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Radix Partitioned Trees for Prolog Axiom Storage

IP.com Disclosure Number: IPCOM000041099D
Original Publication Date: 1987-Aug-01
Included in the Prior Art Database: 2005-Feb-02
Document File: 1 page(s) / 12K

Publishing Venue

IBM

Related People

Cohen, ME: AUTHOR

Abstract

This article describes a technique for storing and retrieving axioms in a prolog interpreter.

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This is the abbreviated version, containing approximately 54% of the total text.

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Radix Partitioned Trees for Prolog Axiom Storage

This article describes a technique for storing and retrieving axioms in a prolog interpreter.

In a prolog interpreter a method for storing and retrieving axioms is used. The axioms are stored by axiom name and number of arguments into a radix partitioned tree. A radix partitioned tree is a kind of binary tree which stores information by keys as described below. These trees have a number of traits that make them superior to the more common hash table axiom storage algorithm. Hash tables are very fast as long as there are fewer things to store than there are buckets in the table. After this point is reached, the access time to hash table grows linearly with the number of items stored in the table. Radix partitioned tree search (RPTS) routines are at least as fast for small numbers of data items and because they maintain nearly balanced binary trees, the access time grows logarithmically with the number of items stored. This is a very important point because prolog programs tend to have many axioms and axiom storage and retrieval is one of the performance bottlenecks in a prolog interpreter.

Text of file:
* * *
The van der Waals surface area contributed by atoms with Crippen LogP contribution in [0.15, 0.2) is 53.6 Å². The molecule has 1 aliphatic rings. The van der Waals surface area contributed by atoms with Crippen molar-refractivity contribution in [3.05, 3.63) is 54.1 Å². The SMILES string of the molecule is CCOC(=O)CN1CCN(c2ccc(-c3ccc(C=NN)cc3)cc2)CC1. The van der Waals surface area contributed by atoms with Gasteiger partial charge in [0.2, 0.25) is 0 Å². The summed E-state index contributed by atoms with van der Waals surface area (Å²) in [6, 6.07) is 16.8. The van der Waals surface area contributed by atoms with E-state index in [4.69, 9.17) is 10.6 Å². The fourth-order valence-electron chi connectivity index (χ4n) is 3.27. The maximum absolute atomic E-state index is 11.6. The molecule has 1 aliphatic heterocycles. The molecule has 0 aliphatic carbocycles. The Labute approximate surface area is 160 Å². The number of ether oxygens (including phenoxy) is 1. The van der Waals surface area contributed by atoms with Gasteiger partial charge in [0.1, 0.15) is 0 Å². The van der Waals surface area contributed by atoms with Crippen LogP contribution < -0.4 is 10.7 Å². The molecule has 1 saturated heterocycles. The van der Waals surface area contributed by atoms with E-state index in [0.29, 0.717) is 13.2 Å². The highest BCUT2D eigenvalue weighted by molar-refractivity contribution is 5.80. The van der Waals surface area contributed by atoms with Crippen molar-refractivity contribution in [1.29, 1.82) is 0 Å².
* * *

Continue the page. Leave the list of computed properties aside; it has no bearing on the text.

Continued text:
These axiom storage routines may be further improved by adding the capability to index an axiom by one or more arguments as well as by name and number of arguments. This is most easily accomplished by storing a group of axioms with the same name and number of arguments in another tree. This tree would store each axiom using the fi...